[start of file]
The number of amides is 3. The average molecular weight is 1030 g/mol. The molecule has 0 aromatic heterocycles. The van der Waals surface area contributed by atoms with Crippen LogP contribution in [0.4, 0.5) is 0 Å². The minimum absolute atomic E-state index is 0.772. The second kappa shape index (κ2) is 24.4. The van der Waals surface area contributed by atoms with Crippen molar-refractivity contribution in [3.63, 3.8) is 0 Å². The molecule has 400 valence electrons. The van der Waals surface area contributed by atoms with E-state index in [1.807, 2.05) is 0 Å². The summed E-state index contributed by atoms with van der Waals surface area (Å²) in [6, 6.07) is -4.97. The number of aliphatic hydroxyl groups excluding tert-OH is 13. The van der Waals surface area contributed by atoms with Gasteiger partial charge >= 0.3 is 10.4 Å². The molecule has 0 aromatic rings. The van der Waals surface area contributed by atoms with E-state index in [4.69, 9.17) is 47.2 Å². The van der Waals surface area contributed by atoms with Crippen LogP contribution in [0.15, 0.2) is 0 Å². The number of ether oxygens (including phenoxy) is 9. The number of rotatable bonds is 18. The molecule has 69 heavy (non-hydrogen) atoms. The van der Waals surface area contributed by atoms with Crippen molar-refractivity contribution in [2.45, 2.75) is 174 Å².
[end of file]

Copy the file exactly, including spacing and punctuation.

The number of amides is 3. The average molecular weight is 1030 g/mol. The molecule has 0 aromatic heterocycles. The van der Waals surface area contributed by atoms with Crippen LogP contribution in [0.4, 0.5) is 0 Å². The minimum absolute atomic E-state index is 0.772. The second kappa shape index (κ2) is 24.4. The van der Waals surface area contributed by atoms with Crippen molar-refractivity contribution in [3.63, 3.8) is 0 Å². The molecule has 400 valence electrons. The van der Waals surface area contributed by atoms with E-state index in [1.807, 2.05) is 0 Å². The summed E-state index contributed by atoms with van der Waals surface area (Å²) in [6, 6.07) is -4.97. The number of aliphatic hydroxyl groups excluding tert-OH is 13. The van der Waals surface area contributed by atoms with Gasteiger partial charge >= 0.3 is 10.4 Å². The molecule has 0 aromatic rings. The van der Waals surface area contributed by atoms with E-state index in [4.69, 9.17) is 47.2 Å². The van der Waals surface area contributed by atoms with Crippen LogP contribution in [0.15, 0.2) is 0 Å². The number of ether oxygens (including phenoxy) is 9. The number of rotatable bonds is 18. The molecule has 69 heavy (non-hydrogen) atoms. The van der Waals surface area contributed by atoms with Crippen molar-refractivity contribution in [2.45, 2.75) is 174 Å².